People over 60 with poor chances of survival  could be denied admission to the ICU. Only children with the most severe medical needs, such as organ failure, would be admitted to ICU under Phase 2. 

Doctors would be asked to decide if patients who have been on machine ventilation for 14 days should be taken off life support order to give another patient a chance at survival, a decision that would be made with or without family consent. 

A medical team would assess each patient in critical condition using a series of scoring systems focused on the patient's likelihood of survival.

  • In Phase 1, patients with an 80 per cent of probability of dying within the year would be denied critical care. 
  • In Phase 2, those with a 50 per cent of probability of death within a year would be denied critical care.

"The measures they are talking about are extraordinary," said Dr. Raiyan Chowdhury, a critical care specialist at Edmonton's Royal Alexandra Hospital. "It's never been like this." 

The rigid protocols, although necessary during a crisis, would leave doctors with little flexibility to give difficult cases a final chance at survival, he said.

"If you had a heart attack at home and you had a cardiac arrest and the downtime was greater than 20 minutes, you wouldn't be coming to the ICU," Chowdhury said. "If you had a severe brain injury, you wouldn't be coming to the ICU.

"It doesn't necessarily mean that some of those people who will [under the protocol] be excluded wouldn't have survived and recovered in an ICU.… Those people won't even get the chance." 

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Who decides? 

The decision to use a triage policy would be made by the CEO of Alberta Health Services in consultation with the organization's senior leadership team — and would apply to all health-care facilities.

Care for patients with an equal likelihood of survival would be provided, in most cases, on a first-come, first-served basis but, if beds are extremely limited, chance may come into play.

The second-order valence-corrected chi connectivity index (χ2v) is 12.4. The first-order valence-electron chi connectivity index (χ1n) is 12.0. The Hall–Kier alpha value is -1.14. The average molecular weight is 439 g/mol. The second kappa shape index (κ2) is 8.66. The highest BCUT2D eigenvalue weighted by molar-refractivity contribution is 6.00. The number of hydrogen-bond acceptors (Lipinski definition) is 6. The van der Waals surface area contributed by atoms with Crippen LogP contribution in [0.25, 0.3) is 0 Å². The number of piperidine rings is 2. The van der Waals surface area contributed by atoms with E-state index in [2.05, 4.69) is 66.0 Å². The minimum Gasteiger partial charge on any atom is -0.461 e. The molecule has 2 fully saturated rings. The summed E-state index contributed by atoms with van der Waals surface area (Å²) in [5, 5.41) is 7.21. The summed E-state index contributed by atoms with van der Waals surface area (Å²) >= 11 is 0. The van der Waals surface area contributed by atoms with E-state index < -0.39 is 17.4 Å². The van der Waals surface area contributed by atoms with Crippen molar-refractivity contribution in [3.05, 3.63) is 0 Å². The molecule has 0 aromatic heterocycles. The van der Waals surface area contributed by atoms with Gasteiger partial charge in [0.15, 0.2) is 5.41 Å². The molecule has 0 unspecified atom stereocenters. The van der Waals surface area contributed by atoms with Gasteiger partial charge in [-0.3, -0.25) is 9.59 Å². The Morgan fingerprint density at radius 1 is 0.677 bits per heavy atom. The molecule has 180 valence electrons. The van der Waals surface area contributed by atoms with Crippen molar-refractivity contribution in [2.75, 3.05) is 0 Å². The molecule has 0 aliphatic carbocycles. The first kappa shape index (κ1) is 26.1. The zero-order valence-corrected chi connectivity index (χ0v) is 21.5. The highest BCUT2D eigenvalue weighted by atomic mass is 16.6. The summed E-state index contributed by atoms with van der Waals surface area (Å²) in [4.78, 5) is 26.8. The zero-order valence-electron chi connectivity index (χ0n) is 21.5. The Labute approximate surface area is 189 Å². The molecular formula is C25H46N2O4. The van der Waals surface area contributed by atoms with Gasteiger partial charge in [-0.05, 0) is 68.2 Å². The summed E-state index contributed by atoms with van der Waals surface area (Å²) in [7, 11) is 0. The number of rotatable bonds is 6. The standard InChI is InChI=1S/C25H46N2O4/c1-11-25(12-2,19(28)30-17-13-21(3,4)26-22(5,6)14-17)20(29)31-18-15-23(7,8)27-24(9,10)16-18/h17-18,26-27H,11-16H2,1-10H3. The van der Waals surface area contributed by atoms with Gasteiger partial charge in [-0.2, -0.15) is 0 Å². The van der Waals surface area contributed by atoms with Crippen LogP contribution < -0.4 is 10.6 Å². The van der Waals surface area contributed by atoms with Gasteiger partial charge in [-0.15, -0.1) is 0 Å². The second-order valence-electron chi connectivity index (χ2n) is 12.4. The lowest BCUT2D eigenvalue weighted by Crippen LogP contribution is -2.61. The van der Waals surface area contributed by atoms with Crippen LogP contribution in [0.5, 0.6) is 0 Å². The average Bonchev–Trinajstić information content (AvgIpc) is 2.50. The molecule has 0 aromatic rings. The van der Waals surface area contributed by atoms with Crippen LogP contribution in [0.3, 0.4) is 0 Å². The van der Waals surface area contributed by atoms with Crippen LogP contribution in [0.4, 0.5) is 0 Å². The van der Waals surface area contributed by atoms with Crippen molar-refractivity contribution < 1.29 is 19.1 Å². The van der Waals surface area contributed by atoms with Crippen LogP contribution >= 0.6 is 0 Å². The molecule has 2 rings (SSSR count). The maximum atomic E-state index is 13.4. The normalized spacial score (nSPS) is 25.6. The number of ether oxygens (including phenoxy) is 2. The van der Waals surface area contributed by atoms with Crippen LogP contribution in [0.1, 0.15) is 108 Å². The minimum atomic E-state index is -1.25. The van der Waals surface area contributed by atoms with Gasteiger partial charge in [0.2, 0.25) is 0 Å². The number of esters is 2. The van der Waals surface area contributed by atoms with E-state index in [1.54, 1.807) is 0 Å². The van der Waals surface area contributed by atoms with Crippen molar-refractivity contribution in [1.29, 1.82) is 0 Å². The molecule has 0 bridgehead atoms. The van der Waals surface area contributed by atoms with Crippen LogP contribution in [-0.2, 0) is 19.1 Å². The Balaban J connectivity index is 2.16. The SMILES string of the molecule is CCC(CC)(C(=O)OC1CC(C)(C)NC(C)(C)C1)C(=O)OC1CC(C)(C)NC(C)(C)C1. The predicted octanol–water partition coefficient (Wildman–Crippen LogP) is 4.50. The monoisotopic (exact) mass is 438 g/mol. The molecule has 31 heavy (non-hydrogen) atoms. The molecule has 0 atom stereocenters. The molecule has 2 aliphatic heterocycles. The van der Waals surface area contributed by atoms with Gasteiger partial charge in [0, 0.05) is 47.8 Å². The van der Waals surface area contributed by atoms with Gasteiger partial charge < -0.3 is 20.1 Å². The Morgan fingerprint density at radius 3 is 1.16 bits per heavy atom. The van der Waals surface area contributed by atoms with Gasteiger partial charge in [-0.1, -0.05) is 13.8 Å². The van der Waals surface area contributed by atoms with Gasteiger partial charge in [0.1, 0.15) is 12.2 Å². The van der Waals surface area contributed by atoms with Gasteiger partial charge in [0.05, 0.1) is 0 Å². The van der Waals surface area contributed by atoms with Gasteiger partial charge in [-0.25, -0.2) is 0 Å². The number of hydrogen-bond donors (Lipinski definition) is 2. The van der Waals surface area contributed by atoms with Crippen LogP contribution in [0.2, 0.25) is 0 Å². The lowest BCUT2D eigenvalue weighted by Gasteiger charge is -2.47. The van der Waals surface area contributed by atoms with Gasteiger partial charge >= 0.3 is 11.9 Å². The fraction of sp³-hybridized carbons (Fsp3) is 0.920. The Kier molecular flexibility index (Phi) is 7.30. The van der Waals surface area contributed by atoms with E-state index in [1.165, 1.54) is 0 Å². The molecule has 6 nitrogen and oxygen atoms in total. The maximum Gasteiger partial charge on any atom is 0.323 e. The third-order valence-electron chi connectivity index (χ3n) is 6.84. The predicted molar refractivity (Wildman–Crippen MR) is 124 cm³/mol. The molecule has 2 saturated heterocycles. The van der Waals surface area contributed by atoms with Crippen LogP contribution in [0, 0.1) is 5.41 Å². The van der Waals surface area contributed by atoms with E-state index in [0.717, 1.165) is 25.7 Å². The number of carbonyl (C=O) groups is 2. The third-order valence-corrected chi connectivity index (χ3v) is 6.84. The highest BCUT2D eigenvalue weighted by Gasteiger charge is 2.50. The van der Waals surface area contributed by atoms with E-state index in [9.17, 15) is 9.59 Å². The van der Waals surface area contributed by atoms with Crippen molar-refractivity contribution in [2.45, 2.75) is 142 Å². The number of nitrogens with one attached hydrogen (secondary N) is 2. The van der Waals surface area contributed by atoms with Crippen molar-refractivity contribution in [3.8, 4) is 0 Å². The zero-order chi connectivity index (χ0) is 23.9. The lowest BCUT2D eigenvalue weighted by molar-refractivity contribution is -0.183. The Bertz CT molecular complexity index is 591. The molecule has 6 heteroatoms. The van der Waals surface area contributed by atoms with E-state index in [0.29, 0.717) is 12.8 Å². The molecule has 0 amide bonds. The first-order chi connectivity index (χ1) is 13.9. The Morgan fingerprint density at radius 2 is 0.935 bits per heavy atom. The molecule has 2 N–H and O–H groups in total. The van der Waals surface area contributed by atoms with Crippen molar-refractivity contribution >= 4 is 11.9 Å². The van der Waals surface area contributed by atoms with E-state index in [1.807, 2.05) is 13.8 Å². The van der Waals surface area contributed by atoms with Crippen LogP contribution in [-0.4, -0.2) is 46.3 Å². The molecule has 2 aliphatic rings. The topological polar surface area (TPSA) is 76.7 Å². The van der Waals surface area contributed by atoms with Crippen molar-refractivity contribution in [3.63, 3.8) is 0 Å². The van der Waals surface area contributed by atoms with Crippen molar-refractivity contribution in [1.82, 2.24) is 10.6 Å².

If two or more patients with an equal chance of survival arrive at the same time, "random selection" would be used, the triage document says, noting that every patient has the same "moral worth." 

All decisions to deny care would be overseen by a provincial triage "lead dyad," a network of regional teams of administrators and medical experts.

"It may be difficult for patients and families to shift frames; from having choice and giving consent in relation to their care to the utilitarian principle of 'greatest good for the greatest number,'" the framework says. 

The policy would be difficult to implement and enforce, said Dr. Noel Gibney, professor emeritus in the department of critical care medicine at the University of Alberta.

Medical decisions often need to be made in seconds. Gibney wonders if there would be time to consult the triage team. He also worries that doctors would be saddled with impossible decisions. 

"The whole process is set up to have shared responsibility," he said. "But in reality, all of the psychological harm will accrue primarily, I suspect, to the people at the bedside." 

Alberta Premier Jason Kenney announces new COVID-19 measures for the province in Calgary on Wednesday. (Jeff McIntosh/The Canadian Press)

How close is a system collapse? 

During a news conference Thursday, Yiu  painted a stark picture of a health-care system on the brink. 

Mass cancellations of non-urgent surgeries continue to escalate. Staff are being widely redeployed. Hospitals have been asked to identify any space that could be used for ICU beds, including operating and observational rooms. 

More Albertans are in ICU with COVID-19 than ever before and the number of infected patients continues to grow. 

Of the 268 patients in ICUs, 75 per cent of them have COVID-19, the vast majority unvaccinated or partially vaccinated.

 Alberta is asking other provinces if they have hospital space or frontline workers to help, and Ontario has offered assistance, Yiu said. 

Triage protocols would only be triggered as an "absolute last resort," Yiu said, but the prospect of rationing care seems closer than before. 

"This fourth wave has resulted in the sharpest increase in ICU patients that we have seen throughout this pandemic," she said. 

"AHS has moved to its highest level in terms of its surge response."

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Wallis Snowdon is a journalist with CBC Edmonton focused on bringing stories to the website and the airwaves. Originally from New Brunswick, Wallis has reported in communities across Canada, from Halifax to Fort McMurray. She previously worked as a digital and current affairs producer with CBC Radio in Edmonton. Share your stories with Wallis at wallis.snowdon@cbc.ca.